You want to leave money to your children, but the sheer amount of wealth is potentially problematic. You’re going to leave them enough that they could each just live off of the trust. You’re worried that such a windfall might kill their motivation. You want to help them, financially speaking, but you don’t want to hold them back in other ways.

One option you have is to consider an incentive trust. The goals and incentives that are built into it ensure that they only get your money if they stay motivated.

For instance, maybe you worry that a child won’t go to college at all, knowing he or she has enough money waiting that getting an education and a job isn’t required. You could craft a trust that stipulates how much will be paid out and that it only pays out when your child completes college and graduates.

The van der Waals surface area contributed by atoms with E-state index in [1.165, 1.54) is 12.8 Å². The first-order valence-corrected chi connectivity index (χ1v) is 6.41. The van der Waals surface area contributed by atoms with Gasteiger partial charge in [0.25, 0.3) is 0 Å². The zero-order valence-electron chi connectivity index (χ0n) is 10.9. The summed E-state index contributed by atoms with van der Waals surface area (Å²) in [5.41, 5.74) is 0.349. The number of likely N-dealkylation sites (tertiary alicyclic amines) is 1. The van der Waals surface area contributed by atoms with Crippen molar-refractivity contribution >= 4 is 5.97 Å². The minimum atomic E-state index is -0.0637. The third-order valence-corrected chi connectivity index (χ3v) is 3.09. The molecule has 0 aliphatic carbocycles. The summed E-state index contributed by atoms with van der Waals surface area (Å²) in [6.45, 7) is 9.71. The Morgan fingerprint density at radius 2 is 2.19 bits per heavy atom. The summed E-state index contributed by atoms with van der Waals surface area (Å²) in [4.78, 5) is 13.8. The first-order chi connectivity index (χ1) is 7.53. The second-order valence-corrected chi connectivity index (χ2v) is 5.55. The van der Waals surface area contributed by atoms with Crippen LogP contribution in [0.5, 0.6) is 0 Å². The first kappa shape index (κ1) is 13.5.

Or, perhaps you want your child to work and understand the value of a job. You could create an incentive trust where how much the child earns every year dictates how much is paid out. If your child just makes $15,000 per year in a part-time job, he or she only gets $15,000 more. If the child starts a company and brings in $200,000 per year, he or she gets a total of $400,000 when the trust matches the earnings. You still give your children far more money than they would have had on their own, but only if they work.

These are just two examples, but you can see how important it is to understand all of the various ways that trusts function and what legal options they provide.

Source: Barron’s, “Incentive Trusts Can Keep Your Heirs Motivated,” Amy Feldman, accessed March 30, 2017